Global Research, Applications and Implementation for Community Environmental Services

Ongoing Projects

The emPOWER Collective – Nepal

Photo by Tami Bond.

The emPOWER Collective places international expertise in household energy at the service of rural communities. We work alongside empowered men and women to define the problems, solutions, and appropriate technologies to co-create energy solutions. The approach is to listen, support, and advise.

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Climate-relevant characterization of brick kilns in South Asia and South America

Photo by Sagar Adhikari. Click for larger view.

Fired clay bricks are one of the most common building materials used in South Asia. In most places, the kilns used to make these bricks are fueled by burning coal, wood, and dung and have no pollution prevention technologies in place to address the resulting emissions of gases and particulate matter that contribute to air pollution, global warming, and harm the health of brick makers and people in nearby communities.

Improving kiln technology reduces harmful emissions, but just as kiln types vary, so too do the best practices for upgrading. An accurate understanding of kiln emissions is a necessary tool for making updates with the most impact. This project measures and characterizes emissions by kiln design and fuel type in targeted regions. Perhaps more importantly — we also share new measurement methods and training tools with local air quality professionals so that measurement and improvements can continue without lengthy wait times on foreign researchers.

An example of our work changing lives in partnership with community implementers:

Funded by the Climate and Clean Air Coalition.


Seasonal Changes in Household Emissions from Solid Fuel Use

Household combustion of solid fuels can be a major contributor to poor indoor air quality, and improving that situation requires detailed understanding of the causes of emissions within a home. Reducing emissions from cooking over fires is often identified as a way to improve air quality and environmental burden, but other activities like water boiling, space heating and income-generating activities also hold potential for improvement.

In partnership with the Center for Rural Technology in Nepal, (CRT-N) researchers quantified the seasonal changes in emissions from biomass-burning stoves used to accomplish a variety of household tasks. Measurements in 110 households in four development districts of Nepal, showed that non-cooking activities forced an upswing in wood combustion during winter, while the wood use by cooking fires stayed roughly consistent all year long. Clearly, addressing non-cooking needs is important for effective emission reduction from household sources.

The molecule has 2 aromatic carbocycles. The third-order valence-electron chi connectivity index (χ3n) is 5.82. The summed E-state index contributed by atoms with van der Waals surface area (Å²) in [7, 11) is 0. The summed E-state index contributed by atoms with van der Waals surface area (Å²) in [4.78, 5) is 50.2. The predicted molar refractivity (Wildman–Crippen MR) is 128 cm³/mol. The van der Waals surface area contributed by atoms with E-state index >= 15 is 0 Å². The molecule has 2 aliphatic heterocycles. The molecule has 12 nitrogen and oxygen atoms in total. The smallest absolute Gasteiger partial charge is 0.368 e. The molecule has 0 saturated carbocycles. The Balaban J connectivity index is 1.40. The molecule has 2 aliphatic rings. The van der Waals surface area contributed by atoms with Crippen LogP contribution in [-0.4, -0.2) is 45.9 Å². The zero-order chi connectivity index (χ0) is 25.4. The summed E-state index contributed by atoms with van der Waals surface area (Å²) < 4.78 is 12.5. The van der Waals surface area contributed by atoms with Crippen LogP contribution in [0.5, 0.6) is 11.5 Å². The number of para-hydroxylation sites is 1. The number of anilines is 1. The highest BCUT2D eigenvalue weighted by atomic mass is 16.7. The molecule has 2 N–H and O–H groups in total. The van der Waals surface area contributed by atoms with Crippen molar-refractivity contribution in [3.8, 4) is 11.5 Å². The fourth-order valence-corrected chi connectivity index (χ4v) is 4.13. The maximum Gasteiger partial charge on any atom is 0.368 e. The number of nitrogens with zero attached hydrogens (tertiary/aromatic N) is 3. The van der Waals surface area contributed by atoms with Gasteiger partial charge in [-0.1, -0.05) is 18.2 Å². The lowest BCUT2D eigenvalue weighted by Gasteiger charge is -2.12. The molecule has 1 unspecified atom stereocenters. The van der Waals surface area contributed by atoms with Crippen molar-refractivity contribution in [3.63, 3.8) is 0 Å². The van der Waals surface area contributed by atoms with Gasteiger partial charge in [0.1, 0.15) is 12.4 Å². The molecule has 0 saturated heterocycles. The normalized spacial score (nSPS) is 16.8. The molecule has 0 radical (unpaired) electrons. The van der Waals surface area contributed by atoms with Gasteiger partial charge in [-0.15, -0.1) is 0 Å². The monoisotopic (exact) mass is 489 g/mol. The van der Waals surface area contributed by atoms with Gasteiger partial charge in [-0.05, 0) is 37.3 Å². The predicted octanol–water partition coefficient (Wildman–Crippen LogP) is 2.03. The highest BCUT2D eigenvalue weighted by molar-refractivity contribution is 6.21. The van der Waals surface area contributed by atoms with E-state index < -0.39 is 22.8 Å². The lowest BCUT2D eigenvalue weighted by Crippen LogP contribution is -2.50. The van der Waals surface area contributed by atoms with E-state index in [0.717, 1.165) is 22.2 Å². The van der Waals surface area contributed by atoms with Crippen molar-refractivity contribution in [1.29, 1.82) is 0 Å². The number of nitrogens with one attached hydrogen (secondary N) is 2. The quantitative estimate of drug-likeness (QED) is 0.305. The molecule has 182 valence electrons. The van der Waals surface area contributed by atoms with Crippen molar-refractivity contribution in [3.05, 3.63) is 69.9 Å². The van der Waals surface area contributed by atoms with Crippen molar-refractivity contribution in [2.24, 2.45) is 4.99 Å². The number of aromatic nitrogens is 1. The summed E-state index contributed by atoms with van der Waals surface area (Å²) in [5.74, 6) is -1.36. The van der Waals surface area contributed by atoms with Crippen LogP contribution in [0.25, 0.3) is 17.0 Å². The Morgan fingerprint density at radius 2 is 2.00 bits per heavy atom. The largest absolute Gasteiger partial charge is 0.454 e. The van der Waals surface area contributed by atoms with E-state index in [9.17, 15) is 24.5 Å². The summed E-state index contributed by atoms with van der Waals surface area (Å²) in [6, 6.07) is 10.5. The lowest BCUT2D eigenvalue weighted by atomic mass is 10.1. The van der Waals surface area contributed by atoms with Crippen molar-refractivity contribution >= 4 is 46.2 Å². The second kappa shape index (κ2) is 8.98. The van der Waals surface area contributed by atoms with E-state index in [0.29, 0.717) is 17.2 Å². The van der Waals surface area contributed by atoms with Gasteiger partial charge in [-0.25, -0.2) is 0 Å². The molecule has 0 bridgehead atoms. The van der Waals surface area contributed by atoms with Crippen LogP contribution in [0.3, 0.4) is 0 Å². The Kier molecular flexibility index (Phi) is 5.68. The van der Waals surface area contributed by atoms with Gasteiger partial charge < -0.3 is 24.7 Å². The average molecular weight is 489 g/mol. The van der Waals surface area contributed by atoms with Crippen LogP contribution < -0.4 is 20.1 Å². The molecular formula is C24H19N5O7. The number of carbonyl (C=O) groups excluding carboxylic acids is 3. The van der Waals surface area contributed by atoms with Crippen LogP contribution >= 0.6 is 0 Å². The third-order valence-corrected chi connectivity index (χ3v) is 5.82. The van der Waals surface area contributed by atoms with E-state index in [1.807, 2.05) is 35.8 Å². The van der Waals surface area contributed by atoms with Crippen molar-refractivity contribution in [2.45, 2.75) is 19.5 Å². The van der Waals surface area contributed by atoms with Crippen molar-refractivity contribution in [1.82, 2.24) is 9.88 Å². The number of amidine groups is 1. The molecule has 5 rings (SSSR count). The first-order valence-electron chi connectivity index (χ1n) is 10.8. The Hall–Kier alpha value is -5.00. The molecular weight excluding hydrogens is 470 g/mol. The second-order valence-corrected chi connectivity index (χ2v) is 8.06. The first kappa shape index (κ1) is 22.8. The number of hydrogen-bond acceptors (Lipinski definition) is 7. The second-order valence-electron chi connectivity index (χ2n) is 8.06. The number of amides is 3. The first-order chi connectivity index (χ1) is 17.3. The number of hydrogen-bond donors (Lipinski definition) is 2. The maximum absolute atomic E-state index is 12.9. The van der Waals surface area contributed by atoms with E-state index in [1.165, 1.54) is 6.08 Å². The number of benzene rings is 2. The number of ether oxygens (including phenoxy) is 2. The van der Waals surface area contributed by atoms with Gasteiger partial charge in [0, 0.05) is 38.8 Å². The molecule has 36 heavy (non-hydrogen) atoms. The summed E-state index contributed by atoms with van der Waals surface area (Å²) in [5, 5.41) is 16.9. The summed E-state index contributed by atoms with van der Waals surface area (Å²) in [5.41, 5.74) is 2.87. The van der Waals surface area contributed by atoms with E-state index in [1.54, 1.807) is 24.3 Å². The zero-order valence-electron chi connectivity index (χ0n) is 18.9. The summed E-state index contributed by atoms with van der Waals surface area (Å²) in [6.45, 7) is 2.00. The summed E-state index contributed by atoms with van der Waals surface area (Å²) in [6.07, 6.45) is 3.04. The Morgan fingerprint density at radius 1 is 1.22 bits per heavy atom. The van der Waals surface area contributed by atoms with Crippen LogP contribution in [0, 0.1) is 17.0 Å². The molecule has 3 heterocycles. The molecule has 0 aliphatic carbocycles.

Funded by the U.S. Environmental Protection Agency.



GRAICES (Global Research, Applications, and Implementation for Community Environmental Services) is a collection point for experts of all disciplines who share a common interest in providing clean basic services for all. Our work lies in evaluating effectiveness of solutions, in developing technical capabilities that close the evaluation loop, and in fostering appropriate connections between research and practice.

At the core of GRAICES is a partnership between engineering and social evaluation. Solid engineering skills like analysis and design address the physical provision of household energy, indoor air quality, drinking water quality, and sanitation. The next step is to integrate techniques from anthropology, sociology, and economics elucidate contexts, needs, and acceptability.


GRAICES was founded on the belief that appropriate innovation can improve public health, quality of life, and environment. That innovation can occur only when the context and constraints of a system, including its human participants, are well understood, and when suitable feedback is provided to designers and implementers.

Basic services come from an energy system, a water supply system, and a waste removal system, to name just a few. Failures of quality in these systems lead to 4 million lives lost through household air pollution, 1.8 billion people relying on drinking water contaminated with feces, and 280,000 diarrheal deaths annually (source: WHO). Yet these systems are physically integrated, connected through human decision-making, and embedded in culture and economy. Positive change is possible only in the context of these interactions.